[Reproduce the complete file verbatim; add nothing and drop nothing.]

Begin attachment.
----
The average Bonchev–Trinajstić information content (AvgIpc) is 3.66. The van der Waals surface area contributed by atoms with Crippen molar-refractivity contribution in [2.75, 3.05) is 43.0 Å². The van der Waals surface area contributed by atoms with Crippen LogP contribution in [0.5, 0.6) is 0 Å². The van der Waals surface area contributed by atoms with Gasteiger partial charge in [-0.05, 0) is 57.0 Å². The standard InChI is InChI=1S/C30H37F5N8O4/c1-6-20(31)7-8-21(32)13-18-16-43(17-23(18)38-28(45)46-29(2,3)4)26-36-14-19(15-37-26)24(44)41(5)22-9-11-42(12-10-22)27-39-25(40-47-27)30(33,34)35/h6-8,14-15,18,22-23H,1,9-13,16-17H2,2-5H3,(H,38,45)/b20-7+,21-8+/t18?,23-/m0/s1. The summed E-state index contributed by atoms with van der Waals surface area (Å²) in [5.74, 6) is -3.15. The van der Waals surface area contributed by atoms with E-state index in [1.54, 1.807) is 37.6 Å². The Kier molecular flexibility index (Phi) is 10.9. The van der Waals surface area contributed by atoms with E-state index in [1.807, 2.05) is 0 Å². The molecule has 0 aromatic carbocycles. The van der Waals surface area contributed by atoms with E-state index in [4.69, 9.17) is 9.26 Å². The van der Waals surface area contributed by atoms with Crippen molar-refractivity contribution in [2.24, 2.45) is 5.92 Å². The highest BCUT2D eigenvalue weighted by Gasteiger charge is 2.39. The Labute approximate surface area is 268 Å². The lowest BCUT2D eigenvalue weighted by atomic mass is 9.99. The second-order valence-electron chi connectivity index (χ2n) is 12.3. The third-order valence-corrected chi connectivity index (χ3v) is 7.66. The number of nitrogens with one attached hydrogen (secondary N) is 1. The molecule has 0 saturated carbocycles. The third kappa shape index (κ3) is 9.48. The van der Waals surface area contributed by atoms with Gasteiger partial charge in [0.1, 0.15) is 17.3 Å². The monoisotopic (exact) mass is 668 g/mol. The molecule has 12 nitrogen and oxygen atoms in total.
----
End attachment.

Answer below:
The average Bonchev–Trinajstić information content (AvgIpc) is 3.66. The van der Waals surface area contributed by atoms with Crippen molar-refractivity contribution in [2.75, 3.05) is 43.0 Å². The van der Waals surface area contributed by atoms with Crippen LogP contribution in [0.5, 0.6) is 0 Å². The van der Waals surface area contributed by atoms with Gasteiger partial charge in [-0.05, 0) is 57.0 Å². The standard InChI is InChI=1S/C30H37F5N8O4/c1-6-20(31)7-8-21(32)13-18-16-43(17-23(18)38-28(45)46-29(2,3)4)26-36-14-19(15-37-26)24(44)41(5)22-9-11-42(12-10-22)27-39-25(40-47-27)30(33,34)35/h6-8,14-15,18,22-23H,1,9-13,16-17H2,2-5H3,(H,38,45)/b20-7+,21-8+/t18?,23-/m0/s1. The summed E-state index contributed by atoms with van der Waals surface area (Å²) in [5.74, 6) is -3.15. The van der Waals surface area contributed by atoms with E-state index in [1.54, 1.807) is 37.6 Å². The Kier molecular flexibility index (Phi) is 10.9. The van der Waals surface area contributed by atoms with E-state index in [1.807, 2.05) is 0 Å². The molecule has 0 aromatic carbocycles. The van der Waals surface area contributed by atoms with E-state index in [4.69, 9.17) is 9.26 Å². The van der Waals surface area contributed by atoms with Crippen molar-refractivity contribution in [2.24, 2.45) is 5.92 Å². The highest BCUT2D eigenvalue weighted by Gasteiger charge is 2.39. The Labute approximate surface area is 268 Å². The lowest BCUT2D eigenvalue weighted by atomic mass is 9.99. The second-order valence-electron chi connectivity index (χ2n) is 12.3. The third-order valence-corrected chi connectivity index (χ3v) is 7.66. The number of nitrogens with one attached hydrogen (secondary N) is 1. The molecule has 0 saturated carbocycles. The third kappa shape index (κ3) is 9.48. The van der Waals surface area contributed by atoms with Gasteiger partial charge in [0.1, 0.15) is 17.3 Å². The monoisotopic (exact) mass is 668 g/mol. The molecule has 12 nitrogen and oxygen atoms in total.